When he was nine months, I was admitted to the psych ward for the first time. My husband had to hold me down in bed because I threatened to run outside in front of any oncoming car. Depleted. Sleepless. Not eating. Manic. Depressed. What is called a Mixed State. I stopped nursing cold turkey. The hospital didn’t get me a breast pump for two days, so milk spilled down my stomach, soaking my pajamas and the sheets. How could my son ever understand my sudden and utter absence? How would I ever make it up to him? How would he ever trust me again?
For several years, that was the pattern: I was in and out of the hospital, trying to find stability, trying to find the right cocktail of medications that would allow me to slow down, trying to teach my classes, trying to make chocolate cake, trying to keep up with baths and lunches and field trips, trying to breathe and to breathe in my children. When I would come home from the hospital, Sophia and Alexander would insist on sleeping in my bed, each on one side of me, holding my hand or touching my leg for assurance that I was still there and not going anywhere, not leaving again, not trying to leave for good. They held me in place with their tiny, warm bodies with their insistent and unrelenting love: You are ours, they seemed to say, not yours, not anymore.
Their relentless love is why I am still here. They needed me in their world, so I returned to stability, self-compassion, and most days, even self-love. My children and I talk about the scars on my arms, and those years of my itinerant, unstable motherhood, and their fears for me — that the bipolar dragon might return and carry me back to its cave.
But it’s been years now, and I feel sound and steadfast, and truly, they don’t worry that I’ll be gone in the morning. Sophia is independent and bold, born of intrepid travel and buoyancy. She tells me her own fears, about boys and puberty, and about her dream to move to California and be an animator. Though he’s now ten, Alexander still crawls into bed with me. A sweet intimacy which I know is likely to disappear when he hits adolescence. But for now, I swoon over his long, skinny legs that bump against mine, and his head which sometimes settles close to mine on the pillow, and his deep, untroubled breath as he slips into sleep. And I understand that my children will never need me any less, and I will always secretly need them more.

A Love Letter to My Future Lover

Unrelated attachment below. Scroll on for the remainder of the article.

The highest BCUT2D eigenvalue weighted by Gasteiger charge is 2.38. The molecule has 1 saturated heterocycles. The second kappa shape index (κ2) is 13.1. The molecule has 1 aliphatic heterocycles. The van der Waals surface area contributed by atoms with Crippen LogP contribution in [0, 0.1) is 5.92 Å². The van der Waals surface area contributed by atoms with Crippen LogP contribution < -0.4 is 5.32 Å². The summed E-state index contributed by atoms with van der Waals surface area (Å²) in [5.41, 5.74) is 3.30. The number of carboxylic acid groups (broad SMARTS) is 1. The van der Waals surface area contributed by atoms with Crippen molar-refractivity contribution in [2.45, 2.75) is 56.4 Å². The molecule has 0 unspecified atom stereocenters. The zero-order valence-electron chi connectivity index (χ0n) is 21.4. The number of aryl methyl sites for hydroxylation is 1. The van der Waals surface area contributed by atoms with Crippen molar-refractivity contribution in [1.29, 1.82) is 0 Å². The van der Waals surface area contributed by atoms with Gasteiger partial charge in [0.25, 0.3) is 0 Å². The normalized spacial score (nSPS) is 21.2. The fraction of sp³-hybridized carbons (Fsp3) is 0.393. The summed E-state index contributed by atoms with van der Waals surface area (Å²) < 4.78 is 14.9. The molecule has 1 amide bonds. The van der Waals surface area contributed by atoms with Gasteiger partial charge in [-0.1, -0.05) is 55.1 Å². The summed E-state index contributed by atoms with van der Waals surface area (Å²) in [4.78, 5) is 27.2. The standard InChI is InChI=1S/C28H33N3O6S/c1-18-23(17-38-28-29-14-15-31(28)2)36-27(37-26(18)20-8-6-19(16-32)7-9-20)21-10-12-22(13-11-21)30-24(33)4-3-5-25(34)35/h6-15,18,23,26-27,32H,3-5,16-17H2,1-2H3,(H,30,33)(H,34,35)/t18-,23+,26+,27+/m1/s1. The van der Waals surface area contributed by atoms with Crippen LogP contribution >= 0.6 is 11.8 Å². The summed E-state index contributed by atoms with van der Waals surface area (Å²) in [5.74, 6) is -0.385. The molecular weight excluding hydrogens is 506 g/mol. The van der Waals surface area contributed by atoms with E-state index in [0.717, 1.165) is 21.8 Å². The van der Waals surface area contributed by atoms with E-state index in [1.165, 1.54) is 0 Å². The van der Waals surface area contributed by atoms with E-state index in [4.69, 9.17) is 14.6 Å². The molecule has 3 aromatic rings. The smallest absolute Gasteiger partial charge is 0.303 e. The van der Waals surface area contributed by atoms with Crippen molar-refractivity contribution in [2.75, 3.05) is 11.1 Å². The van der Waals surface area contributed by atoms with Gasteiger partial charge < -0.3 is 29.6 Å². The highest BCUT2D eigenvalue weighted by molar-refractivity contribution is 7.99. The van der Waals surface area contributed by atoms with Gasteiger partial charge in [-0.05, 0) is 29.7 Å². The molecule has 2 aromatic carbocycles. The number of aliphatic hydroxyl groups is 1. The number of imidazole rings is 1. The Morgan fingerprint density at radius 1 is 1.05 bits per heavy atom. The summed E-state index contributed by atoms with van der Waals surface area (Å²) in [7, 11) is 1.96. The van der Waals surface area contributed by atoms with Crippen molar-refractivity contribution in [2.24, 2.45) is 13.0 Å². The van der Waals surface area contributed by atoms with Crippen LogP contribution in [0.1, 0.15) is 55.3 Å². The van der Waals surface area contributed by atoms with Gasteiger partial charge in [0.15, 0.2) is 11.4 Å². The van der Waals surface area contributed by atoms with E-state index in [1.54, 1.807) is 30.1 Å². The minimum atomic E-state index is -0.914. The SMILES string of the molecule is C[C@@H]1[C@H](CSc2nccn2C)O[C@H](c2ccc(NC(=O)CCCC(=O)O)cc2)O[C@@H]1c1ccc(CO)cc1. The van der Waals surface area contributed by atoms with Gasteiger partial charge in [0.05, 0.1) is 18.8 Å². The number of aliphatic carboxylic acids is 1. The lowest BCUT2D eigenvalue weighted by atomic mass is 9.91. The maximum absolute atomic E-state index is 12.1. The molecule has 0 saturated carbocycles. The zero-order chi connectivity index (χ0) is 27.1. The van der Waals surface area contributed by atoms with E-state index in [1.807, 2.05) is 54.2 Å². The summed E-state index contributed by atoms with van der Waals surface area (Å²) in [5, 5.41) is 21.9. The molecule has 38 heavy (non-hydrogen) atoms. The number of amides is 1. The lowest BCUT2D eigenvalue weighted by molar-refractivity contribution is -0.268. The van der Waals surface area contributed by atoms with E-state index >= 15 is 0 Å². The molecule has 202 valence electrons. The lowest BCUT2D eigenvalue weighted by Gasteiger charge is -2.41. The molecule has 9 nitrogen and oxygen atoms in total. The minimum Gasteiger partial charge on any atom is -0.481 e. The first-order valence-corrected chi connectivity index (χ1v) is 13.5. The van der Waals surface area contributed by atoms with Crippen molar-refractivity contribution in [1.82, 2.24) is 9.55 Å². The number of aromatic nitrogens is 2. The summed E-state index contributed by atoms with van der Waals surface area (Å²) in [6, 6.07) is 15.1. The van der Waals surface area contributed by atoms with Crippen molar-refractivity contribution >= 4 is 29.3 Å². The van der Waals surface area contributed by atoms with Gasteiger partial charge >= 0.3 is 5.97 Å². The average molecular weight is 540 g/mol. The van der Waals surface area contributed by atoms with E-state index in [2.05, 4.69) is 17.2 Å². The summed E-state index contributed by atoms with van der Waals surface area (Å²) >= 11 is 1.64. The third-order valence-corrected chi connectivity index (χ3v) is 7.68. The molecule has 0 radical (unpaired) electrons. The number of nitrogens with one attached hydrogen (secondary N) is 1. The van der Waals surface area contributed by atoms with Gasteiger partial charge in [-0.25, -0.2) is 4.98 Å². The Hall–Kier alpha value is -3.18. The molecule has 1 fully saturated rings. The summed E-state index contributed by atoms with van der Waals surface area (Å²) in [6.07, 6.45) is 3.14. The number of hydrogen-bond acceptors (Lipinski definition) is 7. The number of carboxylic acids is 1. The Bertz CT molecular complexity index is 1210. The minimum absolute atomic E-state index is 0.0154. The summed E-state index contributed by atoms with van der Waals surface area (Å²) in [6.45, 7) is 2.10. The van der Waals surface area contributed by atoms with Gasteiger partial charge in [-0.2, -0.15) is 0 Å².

Dear T. (Spaceholder):
Most of what I used to write was fiction. Inventing, stealing, and playing pretend. I read three novels a week, sinking into other worlds, other possible lives not my own. It was a way to escape myself, my life, all that I had failed to do. I could be anyone in my stories, anyone but me: a Ukrainian prostitute, a Polish home health aide, a sideshow freak. Those lives could be written as more meaningful than mine. I was sick—bipolar and aonorexia taking me down—and trying to die for so many years, that I had no hope for my story. Words brought clarity, meaning, and shape to my disintegration.
But then I began to get well, to surface from the black swamp of despair, and to imagine my own possibilities again and make meaning out of my life. It didn’t have to be about ending, but about redemption. And writing fiction no longer seemed as important as writing my truth, writing about vulnerability and pain, about rising up from the ash heap of the self and gaining altitude again with wings that were in tatters but still beating, still lifting me into the trade winds.
So I write what I feel and know about my experience in the world. This is me. I offer myself to you, Dear World. Be gentle or fierce, it’s worth the risk because the days have sharp edges now, and the hair on my arms stands on end, and my vision is acute, and I can hear my heart beating in my ears. I am permeable and the world rushes through me.
I used to ride horses at a stable that rescued abused horses. One afternoon, a new horse was alone in the paddock, galloping across the field and skidding to a stop at the fence line. Over and over. I thought it was playing. What’s the word? Frolicking. My instructor, Lee, corrected me.
“He’s wicky wacky,” she said. “After all the abuse, he’s terrified of being out there alone. He’s going to hurt himself rushing the fences like that. Watch this.”
She disappeared into the barn and returned with Chandi, a horse who had arrived skittish, but after long hard work, was now calm and reliable. She released Chandi into the paddock. The new, wild horse trotted over and immediately settled, nickering softly to Chandi as if in gratitude. No more wicky wackies.
Do you know that if you take one single heart cell, a myocyte, and place it in a petri dish by itself, it will go into arrhythmia, lose its steady rhythm and beat wildly? Wicky wacky. But if you take another heart cell from any other person’s heart in the world, and put it into the petri dish, the cells will immediately start to beat in rhythm together? As long as the beating cells do not touch each other, they beat at separate speeds. But when they touch? The side-by-side cells form interconnected sheets of cells, and beat as one.
That’s what it is like for me. I get wicky wacky when I’m rushing fences alone. It’s why, when I feel an intuitive connection with someone, a shared rhythm, I leap into that relationship. It’s how all my close friendships are: steadying, transparent, defenses lowered. Just seeing and knowing and accepting and hoping for each other. It’s why my marriage was a spectacular failure—we fell apart, cells in separate petri dishes, no interconnection, no shared rhythm.